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Sat Dec 8, 2018, 02:10 PM

Pennington County Invokes Marsy's Law to Hide Name of Deputy Who Killed Suspect

The Pennington County Sheriff’s Office is using Marsy’s Law to keep the public from learning which of its deputies shot and killed 19-year-old Matthew John Lorenzen:

“The deputy is invoking his protections under Marsy’s Law,” said the office’s spokeswoman, Helene Duhamel. “The new constitutional amendment affords him protections as it does any victim of crime.”

Previously, Marsy’s Law was used to withhold a South Dakota Highway Patrol trooper’s name after the trooper was allegedly attacked before shooting and wounding a suspect during a September incident in Union County [Seth Tupper, “Marsy’s Law Shields Name of Deputy Who Shot Suspect,” Rapid City Journal, 2018.12.07].


“Marsy’s Law,” California billionaire Henry T. Nicholas’s vanity project to write his poor dead sister’s name into everybody’s constitutions, gives South Dakota crime victims “The right, upon request, to prevent the disclosure to the public, or the defendant or anyone acting on behalf of the defendant in the criminal case, of information or records that could be used to locate or harass the victim or the victim’s family, or which could disclose confidential or privileged information about the victim, and to be notified of any request for such information or records.”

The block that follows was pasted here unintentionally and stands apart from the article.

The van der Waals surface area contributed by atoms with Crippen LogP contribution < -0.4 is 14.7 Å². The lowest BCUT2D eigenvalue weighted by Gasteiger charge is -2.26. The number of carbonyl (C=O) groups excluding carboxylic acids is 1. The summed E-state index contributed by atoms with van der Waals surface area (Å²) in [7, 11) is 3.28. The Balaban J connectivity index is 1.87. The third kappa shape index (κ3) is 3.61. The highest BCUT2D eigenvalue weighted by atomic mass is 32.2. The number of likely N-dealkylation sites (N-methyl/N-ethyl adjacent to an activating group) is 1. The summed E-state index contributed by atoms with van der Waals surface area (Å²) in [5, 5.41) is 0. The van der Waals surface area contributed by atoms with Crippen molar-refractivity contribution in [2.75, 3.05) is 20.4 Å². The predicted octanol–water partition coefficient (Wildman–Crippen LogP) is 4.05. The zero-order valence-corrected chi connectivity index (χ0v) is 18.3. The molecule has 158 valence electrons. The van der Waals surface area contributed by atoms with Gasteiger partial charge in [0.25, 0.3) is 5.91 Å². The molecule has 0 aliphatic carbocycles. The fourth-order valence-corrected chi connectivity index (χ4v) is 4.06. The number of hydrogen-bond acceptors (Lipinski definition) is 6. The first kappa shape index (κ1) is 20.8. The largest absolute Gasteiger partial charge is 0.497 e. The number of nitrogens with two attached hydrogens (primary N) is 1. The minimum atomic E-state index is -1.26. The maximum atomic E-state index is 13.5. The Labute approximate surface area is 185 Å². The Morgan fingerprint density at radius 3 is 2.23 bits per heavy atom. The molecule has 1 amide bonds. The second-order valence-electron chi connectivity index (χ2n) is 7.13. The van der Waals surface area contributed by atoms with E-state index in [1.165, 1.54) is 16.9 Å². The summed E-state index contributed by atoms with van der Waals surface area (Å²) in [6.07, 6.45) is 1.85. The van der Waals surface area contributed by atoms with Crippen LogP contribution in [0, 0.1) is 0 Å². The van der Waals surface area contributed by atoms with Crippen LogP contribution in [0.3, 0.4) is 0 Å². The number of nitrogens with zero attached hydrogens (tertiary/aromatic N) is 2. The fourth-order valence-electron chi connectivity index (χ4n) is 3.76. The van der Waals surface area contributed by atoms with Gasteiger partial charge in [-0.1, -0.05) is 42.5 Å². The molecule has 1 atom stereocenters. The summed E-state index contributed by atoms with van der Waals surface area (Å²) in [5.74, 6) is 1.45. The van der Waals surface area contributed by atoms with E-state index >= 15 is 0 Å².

I am dubious about the application of this constitutional provision to on-duty law enforcement personnel. As we argued in our discussion of the right of county officials to refuse to provide marriage licenses, constitutional rights apply to individuals acting as private citizens, not to public employees acting in their official capacity. Jason Ravnsborg did not have a First Amendment right to make campaign speeches while on duty in the Army Reserve. Former DPS chief Trevor Jones did not have a right to invite Ravnsborg to hold a campaign rally in the middle of an official Highway Patrol function.

When an officer is carrying a gun for the public, and when the officer uses that gun to kill one of us, the officer is not acting as an individual; the officer is using the power we have granted him to use deadly force to protect us. We, the sole source of that power, have a right to know who used that force on our behalf.

Read more: http://dakotafreepress.com/2018/12/08/pennington-county-invokes-marsys-law-to-hide-name-of-deputy-who-killed-suspect/

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